Immigrants who are in Pennsylvania and the United States often live in fear of deportation if they do something wrong or do not manage their paperwork right. Because immigration is such a complex topic, it is even harder for those who may not speak English as a native language to understand how to comply with the expectations set by the government.
Once deportation or removal has been ordered, there are only a few ways to stave off the process.
The deportation process
Foreign nationals who violate their visa, engage in criminal acts or are a threat to public safety face deportation by the government. If someone comes to the United States with forged documents or the wrong travel documents, they may also face an expedited removal.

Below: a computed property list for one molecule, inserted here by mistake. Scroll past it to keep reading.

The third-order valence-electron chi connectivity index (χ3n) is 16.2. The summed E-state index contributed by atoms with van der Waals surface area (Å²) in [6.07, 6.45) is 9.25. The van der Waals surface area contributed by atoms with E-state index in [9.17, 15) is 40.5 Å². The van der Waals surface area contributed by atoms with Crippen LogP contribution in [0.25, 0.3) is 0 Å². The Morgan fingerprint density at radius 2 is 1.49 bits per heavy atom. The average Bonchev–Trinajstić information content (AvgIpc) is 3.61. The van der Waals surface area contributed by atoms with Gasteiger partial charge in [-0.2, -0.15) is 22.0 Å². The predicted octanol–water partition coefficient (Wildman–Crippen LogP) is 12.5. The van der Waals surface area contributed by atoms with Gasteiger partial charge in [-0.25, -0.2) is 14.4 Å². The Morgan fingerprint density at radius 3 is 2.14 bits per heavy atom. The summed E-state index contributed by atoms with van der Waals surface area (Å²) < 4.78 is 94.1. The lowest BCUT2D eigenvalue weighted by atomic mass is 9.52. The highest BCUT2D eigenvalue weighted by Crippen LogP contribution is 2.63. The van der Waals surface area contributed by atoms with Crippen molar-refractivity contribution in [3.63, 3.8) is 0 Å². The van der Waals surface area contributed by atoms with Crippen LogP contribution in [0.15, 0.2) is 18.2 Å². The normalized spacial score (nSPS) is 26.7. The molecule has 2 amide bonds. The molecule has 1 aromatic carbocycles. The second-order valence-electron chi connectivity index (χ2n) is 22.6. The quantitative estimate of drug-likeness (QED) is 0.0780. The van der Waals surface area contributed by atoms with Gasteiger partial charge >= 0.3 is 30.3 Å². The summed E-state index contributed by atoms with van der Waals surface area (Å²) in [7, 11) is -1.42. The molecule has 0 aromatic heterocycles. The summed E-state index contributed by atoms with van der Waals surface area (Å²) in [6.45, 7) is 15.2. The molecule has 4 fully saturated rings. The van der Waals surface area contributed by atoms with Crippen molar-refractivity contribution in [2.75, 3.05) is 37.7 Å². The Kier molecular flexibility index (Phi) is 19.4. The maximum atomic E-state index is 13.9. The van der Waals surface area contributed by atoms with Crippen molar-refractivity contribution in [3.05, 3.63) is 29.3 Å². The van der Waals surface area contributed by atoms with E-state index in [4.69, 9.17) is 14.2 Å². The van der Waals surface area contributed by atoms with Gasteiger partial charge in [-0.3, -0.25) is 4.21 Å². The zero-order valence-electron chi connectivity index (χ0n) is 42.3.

Prior to trial or deportation, the person is held in a detention center. The case is then heard by the United States Department of Justice’s chosen immigration court. The country the person is being deported to must accept the person back, and travel costs come at the expense of the United States government.
Can deportation be stopped?
Those facing deportation can leave the United States voluntarily or file a complaint with the United States Department of Homeland Security if someone violated their civil rights during detention, immigration or removal proceedings. The adjustment of status process can also help undocumented immigrants who face removal proceedings. This requires a petition by a family member or application for asylum.
After removal or deportation, the person still has hope. They may file an I-212 form and apply through the United States Citizenship and Immigration Services for readmission.